I have not spoken of movie releases for a couple of weeks now. Everything seemed to be an intergalactic shoot-em-up, a battle for survival in a dystopic world future or a small piece that ran only in New York and Chicago.
I return to the subject now because two big shows are opening nationwide. If you go to see a new film this weekend, chances are it will most be one of these.
The star is Chadwick Boseman, known for his work in The Help and the Jackie Robinson movie, 42. He's said to be fantastic in the James Brown role.
The movie shows Robinson as he was, warts and all, wrote critic Lou Lumenick of the New York Post, who called it "one funktastic musical biopic." Other reviews are similarly upbeat.
This film surely will draw an enthusiastic African-American audience, but, after the flop earlier this summer of Jersey Boys, about musicians who, like Brown, were most famous in the early 1960s, I wonder how broad the interest will be.
Get On Up apparently traces the origins of funk and the earliest signs of rap music to Brown, which may draw fans of more recent trends. And, again, it has the enthusiastic support of Mick Jagger, who acknowledges Brown's influence on his early career. But Jagger is approximately 100 years old now, and James Brown's original fans are getting pretty long in the tooth themselves.
The other new movie is a more offbeat take on a summer blockbuster, Guardians of the Galaxy. It is based on a comic book series with some of Marvel's lesser characters.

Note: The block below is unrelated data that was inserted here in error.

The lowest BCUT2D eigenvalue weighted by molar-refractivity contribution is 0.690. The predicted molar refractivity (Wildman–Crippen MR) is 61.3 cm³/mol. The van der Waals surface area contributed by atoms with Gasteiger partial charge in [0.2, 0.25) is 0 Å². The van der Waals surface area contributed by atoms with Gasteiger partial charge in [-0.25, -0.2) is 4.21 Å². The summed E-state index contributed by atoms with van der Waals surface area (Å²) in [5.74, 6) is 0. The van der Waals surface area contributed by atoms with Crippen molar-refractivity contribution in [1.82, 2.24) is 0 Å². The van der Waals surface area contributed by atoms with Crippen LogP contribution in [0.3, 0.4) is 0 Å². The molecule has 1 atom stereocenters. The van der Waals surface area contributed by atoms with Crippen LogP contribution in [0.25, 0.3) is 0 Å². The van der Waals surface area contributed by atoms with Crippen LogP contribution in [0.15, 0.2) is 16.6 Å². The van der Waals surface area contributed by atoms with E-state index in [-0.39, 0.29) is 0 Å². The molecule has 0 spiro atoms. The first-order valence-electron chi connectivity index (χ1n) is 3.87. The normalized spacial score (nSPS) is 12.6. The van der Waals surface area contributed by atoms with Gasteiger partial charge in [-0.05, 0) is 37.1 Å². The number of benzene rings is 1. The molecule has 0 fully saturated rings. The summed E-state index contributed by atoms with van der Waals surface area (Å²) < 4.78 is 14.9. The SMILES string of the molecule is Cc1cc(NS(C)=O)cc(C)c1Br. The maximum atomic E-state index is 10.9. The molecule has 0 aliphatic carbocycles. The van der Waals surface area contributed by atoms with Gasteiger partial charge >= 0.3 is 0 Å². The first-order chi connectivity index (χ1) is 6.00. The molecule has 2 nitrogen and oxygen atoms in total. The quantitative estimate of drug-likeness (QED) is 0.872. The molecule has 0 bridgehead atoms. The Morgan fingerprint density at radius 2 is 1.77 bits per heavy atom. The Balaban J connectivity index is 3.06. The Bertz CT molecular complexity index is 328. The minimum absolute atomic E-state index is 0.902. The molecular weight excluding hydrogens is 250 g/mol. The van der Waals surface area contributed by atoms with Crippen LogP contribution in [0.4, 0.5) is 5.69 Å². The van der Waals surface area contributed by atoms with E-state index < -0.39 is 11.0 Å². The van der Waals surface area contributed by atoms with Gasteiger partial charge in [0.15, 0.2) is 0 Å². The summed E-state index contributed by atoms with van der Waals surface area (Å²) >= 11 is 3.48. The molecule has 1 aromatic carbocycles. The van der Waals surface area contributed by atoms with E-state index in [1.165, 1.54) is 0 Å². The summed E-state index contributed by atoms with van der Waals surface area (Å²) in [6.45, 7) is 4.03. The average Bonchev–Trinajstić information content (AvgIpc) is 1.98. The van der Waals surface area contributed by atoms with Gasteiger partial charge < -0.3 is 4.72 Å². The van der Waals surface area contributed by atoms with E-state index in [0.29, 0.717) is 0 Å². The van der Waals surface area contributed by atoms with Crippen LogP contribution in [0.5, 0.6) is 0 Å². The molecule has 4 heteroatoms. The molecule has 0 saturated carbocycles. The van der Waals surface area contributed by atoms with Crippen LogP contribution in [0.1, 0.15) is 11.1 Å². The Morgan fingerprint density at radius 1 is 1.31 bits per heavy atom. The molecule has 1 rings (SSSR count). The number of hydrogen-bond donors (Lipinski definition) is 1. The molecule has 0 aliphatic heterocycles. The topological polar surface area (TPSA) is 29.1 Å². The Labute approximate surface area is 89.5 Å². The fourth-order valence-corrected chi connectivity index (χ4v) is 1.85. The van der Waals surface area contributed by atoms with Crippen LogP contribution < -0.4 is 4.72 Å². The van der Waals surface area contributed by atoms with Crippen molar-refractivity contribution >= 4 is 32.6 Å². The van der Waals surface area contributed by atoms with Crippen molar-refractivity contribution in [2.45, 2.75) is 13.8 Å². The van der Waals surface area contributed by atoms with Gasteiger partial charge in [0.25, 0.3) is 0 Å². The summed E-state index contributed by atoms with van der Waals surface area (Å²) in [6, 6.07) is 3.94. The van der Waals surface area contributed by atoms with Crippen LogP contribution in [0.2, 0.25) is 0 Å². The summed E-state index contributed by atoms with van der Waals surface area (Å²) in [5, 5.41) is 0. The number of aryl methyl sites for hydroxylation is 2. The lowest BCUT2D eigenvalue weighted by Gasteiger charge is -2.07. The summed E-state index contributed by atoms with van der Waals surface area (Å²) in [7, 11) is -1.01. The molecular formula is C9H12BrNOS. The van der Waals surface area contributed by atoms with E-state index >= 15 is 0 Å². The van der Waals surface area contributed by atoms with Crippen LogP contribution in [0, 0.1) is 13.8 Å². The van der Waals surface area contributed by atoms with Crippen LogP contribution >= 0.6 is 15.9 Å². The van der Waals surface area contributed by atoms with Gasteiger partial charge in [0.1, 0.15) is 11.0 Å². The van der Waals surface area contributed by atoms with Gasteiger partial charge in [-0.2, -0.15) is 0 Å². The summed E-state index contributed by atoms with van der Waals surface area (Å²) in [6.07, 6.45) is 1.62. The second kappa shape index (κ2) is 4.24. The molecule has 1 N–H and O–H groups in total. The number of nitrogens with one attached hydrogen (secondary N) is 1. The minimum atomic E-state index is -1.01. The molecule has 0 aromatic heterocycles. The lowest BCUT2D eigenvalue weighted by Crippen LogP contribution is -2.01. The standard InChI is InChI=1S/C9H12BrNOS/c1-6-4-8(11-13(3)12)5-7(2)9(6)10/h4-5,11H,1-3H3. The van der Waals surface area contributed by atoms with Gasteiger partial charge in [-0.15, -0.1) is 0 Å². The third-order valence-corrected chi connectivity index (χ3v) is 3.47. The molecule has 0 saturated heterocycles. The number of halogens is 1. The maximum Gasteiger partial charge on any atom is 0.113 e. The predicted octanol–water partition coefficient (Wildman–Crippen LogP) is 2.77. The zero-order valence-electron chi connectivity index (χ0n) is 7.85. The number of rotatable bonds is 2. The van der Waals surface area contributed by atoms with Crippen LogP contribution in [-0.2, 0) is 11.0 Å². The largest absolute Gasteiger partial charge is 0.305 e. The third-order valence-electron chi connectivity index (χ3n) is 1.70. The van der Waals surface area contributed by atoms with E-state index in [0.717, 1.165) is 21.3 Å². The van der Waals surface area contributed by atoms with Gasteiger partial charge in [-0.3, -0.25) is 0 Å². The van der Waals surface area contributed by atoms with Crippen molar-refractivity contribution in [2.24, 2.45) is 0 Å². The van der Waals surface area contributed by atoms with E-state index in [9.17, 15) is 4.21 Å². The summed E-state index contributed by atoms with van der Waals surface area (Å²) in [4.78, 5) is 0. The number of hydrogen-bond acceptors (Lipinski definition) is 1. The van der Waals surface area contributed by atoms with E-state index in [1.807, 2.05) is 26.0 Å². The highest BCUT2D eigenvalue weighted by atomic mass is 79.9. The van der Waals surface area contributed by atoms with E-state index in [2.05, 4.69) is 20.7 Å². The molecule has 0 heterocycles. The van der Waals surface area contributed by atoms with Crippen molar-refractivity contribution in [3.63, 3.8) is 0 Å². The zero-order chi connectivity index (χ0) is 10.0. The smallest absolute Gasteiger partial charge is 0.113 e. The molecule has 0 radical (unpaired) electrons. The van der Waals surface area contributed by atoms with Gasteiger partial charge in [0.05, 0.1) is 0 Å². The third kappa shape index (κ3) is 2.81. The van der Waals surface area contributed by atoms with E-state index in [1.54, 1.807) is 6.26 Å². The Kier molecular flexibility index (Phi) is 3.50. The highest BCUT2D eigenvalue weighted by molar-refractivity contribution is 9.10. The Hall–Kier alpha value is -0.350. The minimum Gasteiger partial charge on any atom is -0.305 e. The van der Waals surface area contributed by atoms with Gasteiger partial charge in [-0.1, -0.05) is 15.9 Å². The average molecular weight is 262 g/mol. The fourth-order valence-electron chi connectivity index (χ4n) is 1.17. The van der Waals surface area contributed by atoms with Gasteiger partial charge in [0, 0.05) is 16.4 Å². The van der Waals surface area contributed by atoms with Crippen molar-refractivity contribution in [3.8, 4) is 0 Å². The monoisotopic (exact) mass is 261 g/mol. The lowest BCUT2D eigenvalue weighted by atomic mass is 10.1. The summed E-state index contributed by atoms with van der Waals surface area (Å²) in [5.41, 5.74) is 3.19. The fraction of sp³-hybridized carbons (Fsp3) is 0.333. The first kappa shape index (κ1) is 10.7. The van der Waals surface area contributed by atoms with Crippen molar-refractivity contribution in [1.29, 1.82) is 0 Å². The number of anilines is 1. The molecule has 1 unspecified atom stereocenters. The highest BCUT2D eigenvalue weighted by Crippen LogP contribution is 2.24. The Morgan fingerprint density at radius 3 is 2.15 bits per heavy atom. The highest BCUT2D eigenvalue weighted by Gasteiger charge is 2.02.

The human star is Quill, played by Chris Pratt, the sort of pudgy guy from the Parks and Recreation television show. Critics like the Quill character.
The scene stealers, though, are computer-generated characters. Two often-mentioned ones are Groot, a noble and apparently indestructible tree voiced in a sort of inside-joke way by "actor" Vin Diesel and a gun-toting raccoon whose lines are spoken by Bradley Cooper.
The movie seems to take itself much less seriously than typical sci-fi epics pitting good against evil; it also pulls improbable (okay, even more improbable) rabbits out of hats at challenging plot moments.
To his admitted surprise, Peter Travers of Rolling Stone loved it. "This group of losers is having so much fun shaking their sillies out that you will too," he said.
Many other critics thought Guardians of the Galaxy was rollicking good fun, but their views are not unanimous. Kyle Smith of the New York Post said it "goes by as slowly as a tax audit" and likened it to such unloved science fiction titles as Howard the Duck and Green Lantern.
Again, we'll see.